For the first time in history, in 1914, a world war began. Unprecedented woes resulted earth wide. Then came World War II and multinational wars in Korea, Vietnam, the Middle East and elsewhere. Leaders now fear a self-destructive third world war. Our age of world war is unique. The Bible mentions it in combination with social unrest (“lawlessness,” disobedience to parents, people not open to any agreement), and with food shortages and earthquakes. Jesus associated these events with ‘the sign of the conclusion of the system of things.’—Matthew 24:3, 7, 12, 34; 2 Timothy 3:1-3.
Philosopher-mathematician Bertrand Russell was an eyewitness to these sweeping changes since 1914. Although as an agnostic he believed in neither God nor the Devil, he remarked on mankind’s self-destructive bent since that year:
“Ever since 1914, everybody conscious of trends in the world has been deeply troubled by what has seemed like a fated and predetermined march toward ever greater disaster. Many serious people have come to feel that nothing can be done . . . They see the human race, like the hero of a Greek tragedy, driven on by angry gods and no longer the master of fate.”—New York Times Magazine, September 27, 1953.
What does this mean? That the Devil’s time is truly “short,” for Jesus added, “This generation [alive in 1914] will by no means pass away until all these things occur.” As one of “these things,” God will destroy Satan’s system. Thereafter God will use Jesus Christ to “bring to nothing” Satan himself.—Matthew 24:21, 34; Hebrews 2:14.
Sanity, at Last!
How should it make you feel to know that the Devil is truly running things as “the god of this system”? “It isn’t a frightening thought,” says Janet. “Just the opposite. It explains what’s happening these days.” In Bruce’s estimation, “It gives you a solid hope. You know God’s heavenly government, his Kingdom, will win.” Tom asks, “How else could you honestly expect the earth to become a Paradise?”—Psalm 37:9-11.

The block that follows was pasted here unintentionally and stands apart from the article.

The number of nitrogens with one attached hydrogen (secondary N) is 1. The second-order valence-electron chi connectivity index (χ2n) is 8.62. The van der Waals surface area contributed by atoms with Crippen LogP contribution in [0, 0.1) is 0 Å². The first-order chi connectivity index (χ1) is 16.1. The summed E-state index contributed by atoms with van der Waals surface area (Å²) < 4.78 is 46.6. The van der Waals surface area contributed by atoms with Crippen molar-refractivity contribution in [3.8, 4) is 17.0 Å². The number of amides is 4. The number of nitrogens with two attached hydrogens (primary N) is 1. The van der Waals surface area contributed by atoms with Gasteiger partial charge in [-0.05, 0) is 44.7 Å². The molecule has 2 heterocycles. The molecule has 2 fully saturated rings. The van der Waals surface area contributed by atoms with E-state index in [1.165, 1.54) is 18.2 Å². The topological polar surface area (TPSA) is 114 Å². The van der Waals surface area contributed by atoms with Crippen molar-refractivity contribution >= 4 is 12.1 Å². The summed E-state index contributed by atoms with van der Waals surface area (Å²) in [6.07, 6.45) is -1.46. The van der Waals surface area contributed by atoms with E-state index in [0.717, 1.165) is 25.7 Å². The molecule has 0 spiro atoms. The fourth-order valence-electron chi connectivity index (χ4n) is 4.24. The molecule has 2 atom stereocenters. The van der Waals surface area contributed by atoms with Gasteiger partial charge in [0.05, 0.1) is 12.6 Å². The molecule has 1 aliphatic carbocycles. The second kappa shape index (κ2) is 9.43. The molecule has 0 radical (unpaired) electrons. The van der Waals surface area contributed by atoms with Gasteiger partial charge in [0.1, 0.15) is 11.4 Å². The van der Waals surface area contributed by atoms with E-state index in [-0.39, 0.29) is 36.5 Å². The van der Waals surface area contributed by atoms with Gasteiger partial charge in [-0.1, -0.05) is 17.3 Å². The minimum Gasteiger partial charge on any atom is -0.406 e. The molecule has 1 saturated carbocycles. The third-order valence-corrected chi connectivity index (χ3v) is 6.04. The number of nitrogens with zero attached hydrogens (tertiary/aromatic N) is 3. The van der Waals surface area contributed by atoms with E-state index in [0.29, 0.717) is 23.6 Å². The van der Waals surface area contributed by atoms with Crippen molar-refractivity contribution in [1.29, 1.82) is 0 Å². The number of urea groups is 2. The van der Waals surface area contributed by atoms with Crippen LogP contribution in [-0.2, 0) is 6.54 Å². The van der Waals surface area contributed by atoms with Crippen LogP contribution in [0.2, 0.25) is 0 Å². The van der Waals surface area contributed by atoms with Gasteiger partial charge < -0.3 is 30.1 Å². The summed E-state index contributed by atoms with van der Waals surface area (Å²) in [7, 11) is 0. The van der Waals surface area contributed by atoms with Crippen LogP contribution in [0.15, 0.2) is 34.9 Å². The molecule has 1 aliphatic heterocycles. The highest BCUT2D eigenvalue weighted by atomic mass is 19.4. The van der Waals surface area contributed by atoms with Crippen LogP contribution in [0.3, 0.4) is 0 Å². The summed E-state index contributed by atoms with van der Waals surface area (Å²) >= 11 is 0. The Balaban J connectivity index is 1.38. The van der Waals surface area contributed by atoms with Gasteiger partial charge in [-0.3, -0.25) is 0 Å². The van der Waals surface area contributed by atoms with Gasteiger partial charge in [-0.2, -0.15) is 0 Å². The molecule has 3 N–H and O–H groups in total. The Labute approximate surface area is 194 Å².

It became American comedian Flip Wilson’s successful comedy line, “The Devil made me do it.” But should you feel that we must blame Satan for our own mistakes? That would be foolish. Read for yourself the Bible’s explanation of world conditions—that is wise. Why not examine it further, soon?
Published by the Watchtower Bible and Tract Society.
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“Think More Deeply About Its Causes”
An editorial in The Wall Street Journal examined the problem of terrorism. “The modern, secular mind wants to blame society,” it noted. But its concluding words? “The first step in dealing with terrorism is to think more deeply about its causes. In this respect our ancestors were ahead of us. You are less close to the truth if you blame society than you are if you blame Satan.”—October 28, 1977.
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The horns, tail, cloven hooves and pitchfork come from ancient pagan gods